A 25-year-old male patient presented to the emergency department with 4 weeks of intermittent right flank pain occasionally radiating to the testicle. He reported minimal relief with acetaminophen or ibuprofen. Patient reported he was otherwise healthy. He was treated for one episode of right scrotal swelling 10 months prior with ibuprofen and antibiotics, with regression of the swelling. He reported that no imaging was done at that time. He denied any dysuria, urgency, frequency, hematuria, nausea/vomiting, fever, chills, or shortness of breath.
Physical examination revealed a well-developed 25-year-old male. He had no right costovertebral angle tenderness. Testicular exam revealed palpable testicles bilaterally that were normal in shape and size. The right testicle was soft compared to that of a normal testicle. Both testicles were non-tender to palpation.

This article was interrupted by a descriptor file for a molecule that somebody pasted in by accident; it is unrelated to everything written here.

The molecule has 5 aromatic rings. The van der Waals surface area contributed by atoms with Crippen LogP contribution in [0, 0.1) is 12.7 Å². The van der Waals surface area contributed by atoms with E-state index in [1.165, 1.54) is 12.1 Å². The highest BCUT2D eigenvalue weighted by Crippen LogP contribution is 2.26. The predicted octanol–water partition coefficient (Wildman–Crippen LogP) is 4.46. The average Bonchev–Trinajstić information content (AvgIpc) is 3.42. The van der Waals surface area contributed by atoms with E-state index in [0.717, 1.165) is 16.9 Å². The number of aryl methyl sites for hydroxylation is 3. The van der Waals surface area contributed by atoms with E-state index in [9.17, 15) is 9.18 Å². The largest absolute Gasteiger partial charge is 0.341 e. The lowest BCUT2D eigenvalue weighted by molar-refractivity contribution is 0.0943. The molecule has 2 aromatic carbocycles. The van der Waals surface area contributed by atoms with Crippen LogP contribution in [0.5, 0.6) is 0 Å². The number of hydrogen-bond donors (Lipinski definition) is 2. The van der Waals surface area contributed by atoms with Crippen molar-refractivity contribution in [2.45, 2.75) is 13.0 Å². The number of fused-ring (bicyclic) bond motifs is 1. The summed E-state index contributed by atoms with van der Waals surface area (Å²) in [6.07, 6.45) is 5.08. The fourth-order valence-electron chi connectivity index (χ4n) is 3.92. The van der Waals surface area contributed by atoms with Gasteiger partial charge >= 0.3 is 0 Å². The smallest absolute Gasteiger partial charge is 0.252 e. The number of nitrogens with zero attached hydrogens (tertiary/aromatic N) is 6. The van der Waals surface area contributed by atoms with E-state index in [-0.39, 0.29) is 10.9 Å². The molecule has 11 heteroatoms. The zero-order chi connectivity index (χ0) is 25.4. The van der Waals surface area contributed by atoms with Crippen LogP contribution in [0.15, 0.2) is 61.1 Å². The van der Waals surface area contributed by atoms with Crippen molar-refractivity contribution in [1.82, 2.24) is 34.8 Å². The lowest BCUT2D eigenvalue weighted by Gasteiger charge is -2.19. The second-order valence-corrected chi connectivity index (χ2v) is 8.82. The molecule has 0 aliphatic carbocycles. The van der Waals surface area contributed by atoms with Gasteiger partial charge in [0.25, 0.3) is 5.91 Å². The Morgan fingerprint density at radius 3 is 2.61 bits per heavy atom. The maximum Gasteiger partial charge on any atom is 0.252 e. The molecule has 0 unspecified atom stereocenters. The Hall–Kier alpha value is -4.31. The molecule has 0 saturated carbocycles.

A computed tomography scan obtained in the emergency department demonstrated a 7-cm partially necrotic retroperitoneal mass at the level of the right renal vein and an additional 2-cm lesion overlaying the right psoas muscle (figure 1). Tumor markers including AFP, HCG, and LDH were ordered and slightly elevated to 211, 27, and 317, respectively. A scrotal ultrasound was obtained at this time, which showed a normal-sized right testicle with a heterogeneous appearance and poorly delineated mass within the right testicle. The left testicle was normal.